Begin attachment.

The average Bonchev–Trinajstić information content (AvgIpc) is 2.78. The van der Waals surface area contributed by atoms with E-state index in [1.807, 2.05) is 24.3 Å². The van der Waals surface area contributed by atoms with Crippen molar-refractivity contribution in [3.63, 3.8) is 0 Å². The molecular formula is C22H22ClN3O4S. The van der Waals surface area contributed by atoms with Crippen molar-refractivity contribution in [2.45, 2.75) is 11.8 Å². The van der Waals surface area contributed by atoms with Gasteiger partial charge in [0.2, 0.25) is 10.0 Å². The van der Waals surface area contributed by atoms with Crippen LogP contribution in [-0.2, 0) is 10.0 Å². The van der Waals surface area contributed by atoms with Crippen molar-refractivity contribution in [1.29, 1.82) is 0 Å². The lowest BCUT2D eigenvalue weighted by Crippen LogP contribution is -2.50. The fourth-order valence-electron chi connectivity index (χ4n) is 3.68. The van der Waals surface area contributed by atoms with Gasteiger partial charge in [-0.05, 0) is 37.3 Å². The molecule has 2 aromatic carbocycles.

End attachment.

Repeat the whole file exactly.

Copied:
The average Bonchev–Trinajstić information content (AvgIpc) is 2.78. The van der Waals surface area contributed by atoms with E-state index in [1.807, 2.05) is 24.3 Å². The van der Waals surface area contributed by atoms with Crippen molar-refractivity contribution in [3.63, 3.8) is 0 Å². The molecular formula is C22H22ClN3O4S. The van der Waals surface area contributed by atoms with Crippen molar-refractivity contribution in [2.45, 2.75) is 11.8 Å². The van der Waals surface area contributed by atoms with Gasteiger partial charge in [0.2, 0.25) is 10.0 Å². The van der Waals surface area contributed by atoms with Crippen LogP contribution in [-0.2, 0) is 10.0 Å². The van der Waals surface area contributed by atoms with Crippen molar-refractivity contribution in [1.29, 1.82) is 0 Å². The lowest BCUT2D eigenvalue weighted by Crippen LogP contribution is -2.50. The fourth-order valence-electron chi connectivity index (χ4n) is 3.68. The van der Waals surface area contributed by atoms with Gasteiger partial charge in [-0.05, 0) is 37.3 Å². The molecule has 2 aromatic carbocycles.